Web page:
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Thursday, 27 March 2014

The White Dog of Eresby and Other White Dog Apparitions


 
 
Phantom black dog`s are ubiquitous in the folklore of the British Isles. They are friendly in some places but more often they are regarded as omens of death. Black dog`s differ from their earthly canine counterparts in terms of their size. Witnesses often describe them as being the size of a calf, with huge red saucer-sized eyes. Although the term "black dog" traditionally referees to ghostly black canines, not all of these phantom hounds are invariably black. For example a ghostly  white dog of gigantic size  purportedly haunts the neighbourhood of Haugham and Cawthorpe near Louth. The dog is said to run from Manor Farm in Burwell , and  vanish into a copse leading to Burwell woods. The same phantom is also said to haunt the old vicarage at Cawthorpe where it has been heard whining and pattering from room to room. Local author Peter Gregory, described one man`s terrifying encounter with the ghostly white hound as he walked the lanes between the villages of Cawthorpe and Haughham:

 

 

 "It was near dusk and in the gathering gloom, he suddenly notices something white in the woods near the roadside. Thinking it was a stray cow, or other farm animal, he ignored it and carried on walking.  A few minutes later he saw the same white shape again, only this time it was closer to the road side and keeping pace with him. Now a little frightened, he hurried on up the hill towards Haugham. He was almost clear of the trees when, without warning, the white shape sprang from the woods towards him. The sight which met his eyes was truly hideous. Standing before him was a huge white hound with blood red eyes and slavering jaws. He was so terrified, the young man collapsed on the ground, convinced the demon beast would kill him. But the hound remained still and staring. Then let out a blood-chilling howl, it leapt over the terrified man and disappeared into the woods." 



Above: Me at Manor Farm, Burwell. One of the haunts of the phantom white dog

The following little known tale  "The Legend of the Idiot Girl and the White Dog of Eresby," recorded by an unknown author in the 1870`s tells how a phantom white dog haunting a road between East Keal and Spilsby was said to have been the unquiet spirit of  a man driven insane by religious persecution:

"In the days of Queen Mary Tudor, there was, according to popular tradition much cruel, religious persecution in the Spilsby district: Lady Catherine Willoughby, owner of Eresby Hall, had married Richard Bertie 1553, and they, favouring the reformers, went abroad for safety; during that time a son was born to them, and they named him peregrine. Commemorating this exile  Eresby Hall was accidentally burnt down, in 1769; the stables becoming a farm house; the avenue of trees has been a favourite promenade for the people of Spilsby, and the school children used annually to be feasted there, when dancing on the green was enjoyed.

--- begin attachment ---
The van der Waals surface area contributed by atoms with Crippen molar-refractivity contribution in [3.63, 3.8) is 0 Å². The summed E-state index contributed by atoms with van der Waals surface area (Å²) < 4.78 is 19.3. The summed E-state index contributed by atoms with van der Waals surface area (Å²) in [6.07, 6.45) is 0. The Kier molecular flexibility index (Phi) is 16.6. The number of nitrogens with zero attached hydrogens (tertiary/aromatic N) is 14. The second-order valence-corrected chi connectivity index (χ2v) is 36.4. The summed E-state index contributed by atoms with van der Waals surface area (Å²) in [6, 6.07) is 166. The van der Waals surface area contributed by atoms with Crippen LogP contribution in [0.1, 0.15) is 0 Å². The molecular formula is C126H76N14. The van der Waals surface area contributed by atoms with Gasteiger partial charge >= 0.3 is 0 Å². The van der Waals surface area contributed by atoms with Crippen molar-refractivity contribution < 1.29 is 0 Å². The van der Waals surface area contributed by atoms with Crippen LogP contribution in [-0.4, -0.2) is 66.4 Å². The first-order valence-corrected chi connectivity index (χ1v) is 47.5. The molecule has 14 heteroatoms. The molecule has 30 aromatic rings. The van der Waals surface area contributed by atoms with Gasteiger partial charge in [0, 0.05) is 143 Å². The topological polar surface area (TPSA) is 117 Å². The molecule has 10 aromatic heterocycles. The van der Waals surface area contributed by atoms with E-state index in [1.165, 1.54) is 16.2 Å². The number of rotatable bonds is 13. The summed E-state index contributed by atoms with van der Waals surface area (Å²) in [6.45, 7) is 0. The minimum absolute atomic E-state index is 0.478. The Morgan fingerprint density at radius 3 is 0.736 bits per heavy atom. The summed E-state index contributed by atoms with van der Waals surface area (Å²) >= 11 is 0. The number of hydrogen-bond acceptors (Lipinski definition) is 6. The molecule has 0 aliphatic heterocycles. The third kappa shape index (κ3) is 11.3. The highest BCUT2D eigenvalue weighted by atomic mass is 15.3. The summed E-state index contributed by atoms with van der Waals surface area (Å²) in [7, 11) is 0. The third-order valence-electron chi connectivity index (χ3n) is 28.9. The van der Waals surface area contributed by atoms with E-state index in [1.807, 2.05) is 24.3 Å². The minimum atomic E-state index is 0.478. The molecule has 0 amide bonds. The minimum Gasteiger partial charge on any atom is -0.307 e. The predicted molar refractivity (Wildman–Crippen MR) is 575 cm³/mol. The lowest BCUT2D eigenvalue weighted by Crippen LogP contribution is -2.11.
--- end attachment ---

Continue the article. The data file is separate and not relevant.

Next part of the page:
The story relates that about 1571 Colonel Butler who held a commission in the royal army, went to stay with his friend Mr Duford of Hundlesby Grange; one day he was riding back from Boston to W. Keal, and passing near Bollingbroke saw on an elevation of sandy rocks a party of white-robed young women, singing a hymn in chords of great melody and sweetness, then they disappeared behind some trees; he went on into E.Keal where the funeral of a popular poor old man was taking place, he learnt from a friend of the deceased that he had witnessed Kit`s rebellion of 1549 at Norwich, and seen the consequent executions, then on returning he had found that woman had been murdered, and cottages burnt. This informant pointed out a handsome house where dwelt Mr. Packman who had risen to fortune, but who was given to constant swearing and blasphemies, so that people avoided his residence. Just after this man had left him, Colonel Butler perceived a large white dog moving in front of him, and keeping pace with him, however much he changed it; then coming to a marshy dell, the dog vanished, and he heard the shrill voice of a maniacal woman seated on a rock; she was holding a knife, her grey clothing was stained with blood, and at her feet lay a bleeding lamb; the woman, exclaiming widely, rose up, and trampled the lamb under her feet, then she gave a piercing cry, and rushed away, while oaths and blashshemies were heard by him; he hastened back to the Grange, and learnt there from Mr.Dunford, that the woman`s mother had been driven mad by the religious cruelties, the  daughter inheriting that madness; also that a son, when dying had taken the form of the White Dog the colonel had seen, and that this apparition used from time to time to appear to people in the 19th century. Mr Baker, a surgeon of Spilsby, returning from Toynton Feast with a lady behind him riding en croup both saw the White Dog, and she nearly fell off the pillion through fear. It used to haunt the site of the demented woman`s residence, and Eresby Walk; also frequently at the entrance to a subterranean passage to Eresby Hall, nearly choked up."


Above: The Historic Hundlesby Grange where colonel Butler was told of the phantom White Dog of Eresby